Social Studies 5: The Impact of One: Alfred Wegener’s Ideas and Pangaea
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Get ready to learn about the biggest breakup the planet has ever seen. It all started with a relationship that the tabloids liked to call "Pangaea"...
|5th Grade||Social Studies|
|Elementary and Middle School||5th Grade|
observations might need to be made to get a clear picture of the truth. [Scientist looking through a telescope]
Which is a good thing. That’s how innovation happens.
Alfred Wegener was a curious person who saw something others didn’t.
In fact, because what Wegener saw was so new, at first people didn’t believe him…which [People looking unimpressed]
caused him to mope in his room all day listening to sad songs.
That’s right, Wegener was the first emo kid. [Emo kid sat on his bed]
Oh, and he was also a German scientist who, in 1912, put forward the theory of continental drift. [Wegener holding up his theory paper]
One day, Wegener was looking at a map of the world and saw that South America and Africa
lined up, almost like puzzle pieces. [Africa and South America put together]
Wegener believed that the continents might have been joined together once…
…and then…split up.
Break-ups are hard, even for land masses. [Different stages of continental drift shown]
Needing proof for his theory, Wegener decided to go all CSI on it. [Wegener at a crime scene]
And by that we mean “Continental Science Investigations.” [Wegener holding a briefcase that says 'Continental Science Investigations']
Wegener did indeed find evidence to support his one-continent theory, including small,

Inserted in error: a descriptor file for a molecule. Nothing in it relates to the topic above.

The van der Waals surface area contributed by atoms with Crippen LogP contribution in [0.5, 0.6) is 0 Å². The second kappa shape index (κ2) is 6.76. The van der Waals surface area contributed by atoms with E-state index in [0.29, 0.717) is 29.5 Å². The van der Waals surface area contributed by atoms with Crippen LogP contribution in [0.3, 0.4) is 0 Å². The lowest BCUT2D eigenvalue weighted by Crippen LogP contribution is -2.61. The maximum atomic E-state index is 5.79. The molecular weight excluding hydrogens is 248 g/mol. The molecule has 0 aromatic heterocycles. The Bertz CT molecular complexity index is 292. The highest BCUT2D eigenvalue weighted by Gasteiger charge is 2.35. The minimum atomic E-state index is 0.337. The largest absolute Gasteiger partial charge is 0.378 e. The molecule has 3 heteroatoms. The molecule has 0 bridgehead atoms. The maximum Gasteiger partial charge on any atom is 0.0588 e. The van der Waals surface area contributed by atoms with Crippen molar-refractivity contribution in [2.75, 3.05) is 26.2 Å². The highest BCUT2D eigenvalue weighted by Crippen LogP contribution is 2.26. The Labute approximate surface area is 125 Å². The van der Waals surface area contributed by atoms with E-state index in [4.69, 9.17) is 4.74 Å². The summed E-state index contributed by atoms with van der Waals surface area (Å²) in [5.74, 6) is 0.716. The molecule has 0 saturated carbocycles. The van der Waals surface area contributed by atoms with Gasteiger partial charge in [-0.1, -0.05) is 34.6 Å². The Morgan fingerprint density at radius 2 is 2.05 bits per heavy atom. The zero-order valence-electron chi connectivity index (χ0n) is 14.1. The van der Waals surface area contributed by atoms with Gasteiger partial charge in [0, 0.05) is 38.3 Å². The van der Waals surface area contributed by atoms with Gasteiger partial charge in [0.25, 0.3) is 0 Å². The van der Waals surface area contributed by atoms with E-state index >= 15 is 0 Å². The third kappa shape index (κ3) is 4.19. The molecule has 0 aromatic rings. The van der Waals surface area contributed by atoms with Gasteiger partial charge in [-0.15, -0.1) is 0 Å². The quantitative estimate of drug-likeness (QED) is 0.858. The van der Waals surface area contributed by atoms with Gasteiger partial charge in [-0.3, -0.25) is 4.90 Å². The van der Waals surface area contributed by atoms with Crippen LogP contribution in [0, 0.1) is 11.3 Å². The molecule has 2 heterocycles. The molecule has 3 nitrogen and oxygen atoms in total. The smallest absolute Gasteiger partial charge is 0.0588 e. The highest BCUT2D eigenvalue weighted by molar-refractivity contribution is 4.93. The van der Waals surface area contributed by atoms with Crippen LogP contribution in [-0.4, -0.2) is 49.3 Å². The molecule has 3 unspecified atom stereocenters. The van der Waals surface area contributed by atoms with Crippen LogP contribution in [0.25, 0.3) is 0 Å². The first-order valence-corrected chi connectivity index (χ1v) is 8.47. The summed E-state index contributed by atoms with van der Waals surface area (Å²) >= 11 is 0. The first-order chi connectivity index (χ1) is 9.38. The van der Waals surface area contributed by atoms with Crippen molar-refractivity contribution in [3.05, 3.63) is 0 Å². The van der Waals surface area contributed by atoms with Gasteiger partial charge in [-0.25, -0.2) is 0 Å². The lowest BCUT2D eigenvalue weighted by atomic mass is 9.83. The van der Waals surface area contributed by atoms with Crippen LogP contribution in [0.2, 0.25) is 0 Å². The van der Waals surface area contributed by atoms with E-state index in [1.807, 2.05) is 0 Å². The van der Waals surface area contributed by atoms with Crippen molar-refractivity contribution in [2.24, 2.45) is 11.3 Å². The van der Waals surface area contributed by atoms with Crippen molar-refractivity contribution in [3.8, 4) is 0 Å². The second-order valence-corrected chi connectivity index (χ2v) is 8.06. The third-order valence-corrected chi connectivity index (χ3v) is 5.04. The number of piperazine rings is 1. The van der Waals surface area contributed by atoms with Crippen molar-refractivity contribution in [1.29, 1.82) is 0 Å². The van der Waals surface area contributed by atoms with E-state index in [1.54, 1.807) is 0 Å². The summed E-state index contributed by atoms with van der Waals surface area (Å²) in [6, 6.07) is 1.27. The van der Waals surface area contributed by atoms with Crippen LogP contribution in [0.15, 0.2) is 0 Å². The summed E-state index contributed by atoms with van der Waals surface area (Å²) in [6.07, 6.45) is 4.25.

prehistoric fossils found on both continents… [Picture of a fossil]
… glaciers that had left scars in desert environments…
… and coal deposits found in unusual places.
Wegener theorized that at one point, all of the continents we see today must have been [Santa Claus holding a lump of coal]
joined in a single land mass, which he called “Pangaea”
…from the Greek word “pan” meaning “all” and “Gaia”, meaning “Mother Earth."
Makes more sense than naming it “Paul,” right?
Wegner’s theory is widely accepted now, but in
his time it was crazy stuff that flew in the face of accepted ideas about how landmasses [Page rips itself away and flies out the window]
on Earth were formed. So… his ideas about continental drift made him a kind of scientific rebel. [The paper hits someones windshield and they wipe it off]
Unfortunately, as has happened way too often in history, people had a hard time accepting
something that was so different from what they’d always believed was true. [Bars surrounding the scientist]
The scientific community challenged Wegener.
Which was a problem because, well, Wegener couldn’t actually explain how the continents [People asking Wegener questions as he presents his theory]
might have drifted. He just knew that they had.
It wasn’t until the 1950s that research into plate tectonics would fill in this gap [A giant book 'Plate Tectonics for Dummies' fills a canyon]
in Wegener’s theory. Unfortunately… Wegener wasn’t around to see his theory justified.
Which is massively disappointing, if you catch our drift.
In 1930, Wegener died while on an expedition in Greenland. [Wegener in huge winter coat]
He joined a long list of notable individuals in history who died before they saw their
accomplishments gain wide acceptance.
Still, it’s pretty cool that the curiosity of one person who lived a hundred years ago [Wegener's grave stone]
could so radically change our understanding of the world.
And hey, at least he’s being featured in a Shmoop video.
We like to think that’s the true peak of success… [Someone watching a Shmoop video on their computer]